Peddler’s Village’s 2021 Peach Festival, which is slated for August 10 and 11, will feature a sidewalk art show as well as live music, a stilt walker and the always-entertaining pie-eating contests. As usual, there will be peaches served in all sorts of tasty variations, including peach pies, peach butters and artisanal jams.

Live entertainment on August 7 will be presented by Uptown Brass Band, Galena Brass Band, Pirates of Fortune’s Folly, Cheddar Boys and Keith Crabb’s Magic Show.

Sunday’s schedule features Pirates of Fortune’s Folly, Meadow Perry, Rendition Jazz Band, Lolly & Friends Show, and Keith Crabb’s Magic Show.

The site’s annual Peach Festival and Sidewalk Sale, which is a celebration of National Peach Month will run from 10 a.m.-6 p.m. each day. Admission and parking are free.

Every Saturday in August, Pottsgrove Manor (100 West King Street, Pottstown, 610-326-4014, http://montcopa.org/index.aspx?nid=930) will be presenting “Open House Days-Historic Cooking and Collections Curiosities.”

Visitors will have the opportunity to see select 18th-century items from the Pottsgrove Manor collection up close and ask the curator questions. At the same time, summer treats will be being created in the site’s reproduction kitchen.

Visitors can return every week to see a presentation of something from Pottsgrove’s cook and its collections.  The first floor of the museum will be open for visitors to view at their leisure.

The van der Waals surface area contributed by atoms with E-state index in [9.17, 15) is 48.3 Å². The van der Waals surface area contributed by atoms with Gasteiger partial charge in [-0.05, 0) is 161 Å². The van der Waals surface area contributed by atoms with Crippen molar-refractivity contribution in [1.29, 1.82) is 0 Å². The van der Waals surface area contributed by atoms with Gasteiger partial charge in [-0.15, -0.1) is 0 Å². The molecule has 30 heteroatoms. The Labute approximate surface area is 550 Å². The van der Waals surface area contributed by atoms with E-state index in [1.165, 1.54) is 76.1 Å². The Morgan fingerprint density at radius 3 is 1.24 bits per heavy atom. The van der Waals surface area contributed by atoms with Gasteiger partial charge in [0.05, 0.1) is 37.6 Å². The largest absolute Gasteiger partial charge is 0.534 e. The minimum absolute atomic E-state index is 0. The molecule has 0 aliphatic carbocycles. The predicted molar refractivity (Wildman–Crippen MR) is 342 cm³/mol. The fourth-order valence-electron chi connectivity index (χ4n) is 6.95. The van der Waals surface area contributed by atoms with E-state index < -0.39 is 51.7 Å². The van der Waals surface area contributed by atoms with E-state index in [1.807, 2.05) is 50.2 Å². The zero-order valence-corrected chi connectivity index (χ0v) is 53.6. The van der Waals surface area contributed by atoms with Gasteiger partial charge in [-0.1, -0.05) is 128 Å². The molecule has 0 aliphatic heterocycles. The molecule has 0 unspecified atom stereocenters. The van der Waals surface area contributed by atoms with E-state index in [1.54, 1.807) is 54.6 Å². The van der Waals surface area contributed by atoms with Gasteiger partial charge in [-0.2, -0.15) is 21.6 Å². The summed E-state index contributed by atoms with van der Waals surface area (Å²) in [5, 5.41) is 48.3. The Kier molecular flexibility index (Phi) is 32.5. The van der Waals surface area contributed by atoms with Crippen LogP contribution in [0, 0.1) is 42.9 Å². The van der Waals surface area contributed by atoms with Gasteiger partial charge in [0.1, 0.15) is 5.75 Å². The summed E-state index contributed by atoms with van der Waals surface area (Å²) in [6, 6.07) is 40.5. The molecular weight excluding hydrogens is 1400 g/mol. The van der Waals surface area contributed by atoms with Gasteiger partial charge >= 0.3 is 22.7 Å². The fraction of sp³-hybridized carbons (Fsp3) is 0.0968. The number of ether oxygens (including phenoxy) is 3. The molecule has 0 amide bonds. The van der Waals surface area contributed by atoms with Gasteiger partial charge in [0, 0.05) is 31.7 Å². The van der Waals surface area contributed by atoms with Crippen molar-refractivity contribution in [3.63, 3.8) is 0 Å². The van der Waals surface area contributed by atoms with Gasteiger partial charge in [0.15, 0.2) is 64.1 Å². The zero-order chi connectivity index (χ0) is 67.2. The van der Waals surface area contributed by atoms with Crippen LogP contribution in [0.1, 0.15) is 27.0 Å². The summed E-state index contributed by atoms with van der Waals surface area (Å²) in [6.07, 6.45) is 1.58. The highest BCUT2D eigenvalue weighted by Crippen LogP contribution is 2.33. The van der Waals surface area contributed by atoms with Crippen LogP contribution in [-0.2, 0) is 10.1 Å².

The schedule is:

August 7 — Collections Curiosity, Etui, a small decorative case for holding personal items, owned by Jonathan Potts

August 14 — Historic Cooking, fruity colonial waters

August 21 — Collections Curiosity, 18th century calash, or collapsible women’s bonnet

August 28 — Historic Cooking, Ice Cream

This event features free admission with a suggested donation of $2 per person.

You can also take a trip back in time by attending Das Awkscht Fescht (Macungie Memorial Park, Main Street, Macungie, 610-967-2317, www.awkscht.com).

Das Awkscht Fescht, which is celebrating its 58th anniversary this year, runs from August 6-8 in Macungie, a small town just south of Allentown.

The event is billed as one of the largest antique and classic car shows in the country with more than 3,500 cars on display.

The popular annual event takes its name from “Der Augscht”, which is the Pennsylvania Dutch word for “August.”

Das Awkscht Fescht

Das Awkscht Fescht, which is held the first weekend of August each year, is a traditional summer festival with a full roster of family fun events.

There is a completely different car show each day – the Variety Show with thousands of pre-1991 automobile models along with a variety of classic tractors, trucks and motorcycles; the Antique and Classic Car Show with over 1,200 antique cars, classic automobiles and sports cars; and the Special Interest Car Show featuring more than 30 car clubs with over 1,000 vintage autos.

Every year, the primary focus of the automobile side of Das Awkscht Fescht is on the impressive display of vintage autos — especially the featured car. This year’s featured car area will showcase Cadillac and LaSalle.